Meanwhile, the tempo of Eastern Air Command bombing and strafing was stepped up. B-25's hurled from 75,000 to 100,000 pounds of bombs per day on the deeply-entrenched Japs, while P-40's, A-36's and P-51's constantly dive-bombed targets selected by ground troops. Carrying on in spite monsoon, the EAC kept the skies clear of enemy planes, placed his fields under unremitting attack, provided close support fro ground troops, bombed supply areas and troop concentrations and provided reinforcements, supplies and equipment by air.

  Previous to Myitkyina's fall, its investure had already paid dividends. Hump-flying cargo planes were now able to operate at lower, time-saving altitudes and with a minimum of risk, with a subsequent increase in tonnage.
  Today, the railroad from Mogaung to Myitkyina is in use. jeeps, fitted with trolley wheels, are scooting along the track at 40 miles per hour.
  At Kandy, Ceylon, Stilwell learned the news of Myitkyina's fall. Asked at a press conference whether Rangoon could be taken by land, the general answered he saw no reason why not. "I know how fast the Japs came up," Uncle Joe declared. "The Japs have been thrown into a terrible tailspin, but the Jap soldier is as tough as ever." He admitted underestimating the size of the Myitkyina garrison, paid tribute to the Marauders and pointed to the value of the campaign achieved already in increased Hump tonnage.


  With the capture of Tamu, giving the Allies another important air strip, British forces have crossed the Burma frontier from India, leaving very few able-bodied Japanese in India. What remains of fighting Japanese in India are being pressed backward in the small southern part of Manipur State.
  After the British 14th Army marched into Tamu, one and one-half miles beyond the Indian frontier, they found more than 200 Japanese in bamboo huts, dead and dying of wounds and starvation. The skeleton-like bodies of the Japs were full of sores but even after they were given food and medicine, they were too tired to brush the insects from off their faces. Many dead and dying were found in occupied villages to the north and along the valley roads.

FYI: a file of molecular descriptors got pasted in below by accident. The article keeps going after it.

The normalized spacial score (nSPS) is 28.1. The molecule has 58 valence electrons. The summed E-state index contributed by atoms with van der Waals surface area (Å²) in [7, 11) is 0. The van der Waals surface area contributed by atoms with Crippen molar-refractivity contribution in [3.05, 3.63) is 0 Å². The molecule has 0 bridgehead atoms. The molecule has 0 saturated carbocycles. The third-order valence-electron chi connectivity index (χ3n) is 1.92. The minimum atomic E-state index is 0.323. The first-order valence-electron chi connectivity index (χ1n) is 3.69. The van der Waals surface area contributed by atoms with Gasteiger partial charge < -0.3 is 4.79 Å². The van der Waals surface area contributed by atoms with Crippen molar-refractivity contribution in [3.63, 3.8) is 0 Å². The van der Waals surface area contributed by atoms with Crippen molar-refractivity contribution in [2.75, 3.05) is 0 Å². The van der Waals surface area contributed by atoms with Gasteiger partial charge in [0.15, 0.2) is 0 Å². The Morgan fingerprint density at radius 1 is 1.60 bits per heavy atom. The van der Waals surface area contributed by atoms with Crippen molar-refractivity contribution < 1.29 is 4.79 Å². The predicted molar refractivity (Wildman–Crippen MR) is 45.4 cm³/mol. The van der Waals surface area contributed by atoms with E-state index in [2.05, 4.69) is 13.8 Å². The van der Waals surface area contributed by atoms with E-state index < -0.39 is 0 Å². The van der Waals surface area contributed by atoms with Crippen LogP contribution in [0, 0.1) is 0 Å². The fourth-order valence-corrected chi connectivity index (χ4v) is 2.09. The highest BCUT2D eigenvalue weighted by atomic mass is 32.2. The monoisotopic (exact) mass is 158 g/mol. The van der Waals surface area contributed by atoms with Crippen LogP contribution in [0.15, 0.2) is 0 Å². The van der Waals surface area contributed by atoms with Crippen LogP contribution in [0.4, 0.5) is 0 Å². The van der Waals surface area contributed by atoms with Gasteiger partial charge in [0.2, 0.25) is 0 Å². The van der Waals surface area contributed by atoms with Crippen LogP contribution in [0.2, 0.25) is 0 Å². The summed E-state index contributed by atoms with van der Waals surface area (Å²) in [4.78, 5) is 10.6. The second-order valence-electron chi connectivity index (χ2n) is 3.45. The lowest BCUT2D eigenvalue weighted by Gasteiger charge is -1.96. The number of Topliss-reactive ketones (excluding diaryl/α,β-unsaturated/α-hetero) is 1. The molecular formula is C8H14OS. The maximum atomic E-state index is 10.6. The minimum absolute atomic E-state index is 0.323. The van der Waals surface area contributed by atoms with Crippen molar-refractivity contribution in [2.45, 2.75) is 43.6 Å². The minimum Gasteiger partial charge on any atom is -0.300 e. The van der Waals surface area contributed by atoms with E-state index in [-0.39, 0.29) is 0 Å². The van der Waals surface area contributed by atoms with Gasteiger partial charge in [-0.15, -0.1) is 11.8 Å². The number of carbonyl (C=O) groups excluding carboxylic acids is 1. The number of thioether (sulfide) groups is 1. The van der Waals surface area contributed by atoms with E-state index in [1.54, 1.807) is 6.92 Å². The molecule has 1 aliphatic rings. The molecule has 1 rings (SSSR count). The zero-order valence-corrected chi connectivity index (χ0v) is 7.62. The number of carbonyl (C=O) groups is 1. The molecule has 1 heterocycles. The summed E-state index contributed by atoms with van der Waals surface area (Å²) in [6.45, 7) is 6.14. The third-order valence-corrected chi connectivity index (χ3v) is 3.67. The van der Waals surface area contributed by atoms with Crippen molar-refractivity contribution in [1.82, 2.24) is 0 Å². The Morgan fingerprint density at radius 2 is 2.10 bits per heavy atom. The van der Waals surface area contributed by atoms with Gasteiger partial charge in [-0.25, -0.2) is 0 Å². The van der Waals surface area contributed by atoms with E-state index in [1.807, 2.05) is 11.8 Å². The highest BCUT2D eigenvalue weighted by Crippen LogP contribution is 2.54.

Abandoned enemy equipment was found all along the line of Japanese retreat even over the border inside Burma.
  So fast was the Jap retreat in many places, obvious demolitions were not made. Some bridges were blown up. Other bridges, landing stages, ferries and conveyors were left intact.

Artillery, Mortars Bombarding Japs In Tengchung Garrison
Rugged Battleground

  SALWEEN FRONT - Savage fighting is reported from Tengchung, where troops of the 20th Chinese Route Army are swarming through gaps punched in the 15-foot city walls by skip bombing B-25's of the 14th Air Force.
  Bolstered by the news of the fall of Myitkyina, Chinese troops loosed the most violent attack of the Salween campaign to penetrate the inner defenses of the city. Using a combination of ultra-modern flame throwers and medieval scaling ladders, the troops of the 20th received close support from American artillery and Russian-made heavy mortars, whose fire was directed by U.S. observers in liaison planes.
  Coming in at tree-top height, the B-25's sent their delayed action skip bombs hurtling at the foot of the wall to blast massive rocks skyward. The 14th bombardiers also scored a direct hit on an ammo dump, leaving huge black clouds over the city, where 2,000 Japs are fighting to the last.
  The Chinese crashed through the crumbling walls to come to hand-to-hand grips with the Nip defenders, who are being driven from their strong points by bayonet. Many wounded in the fighting were carried miles to the rear by stretchers, where American forces had set up a portable hospital.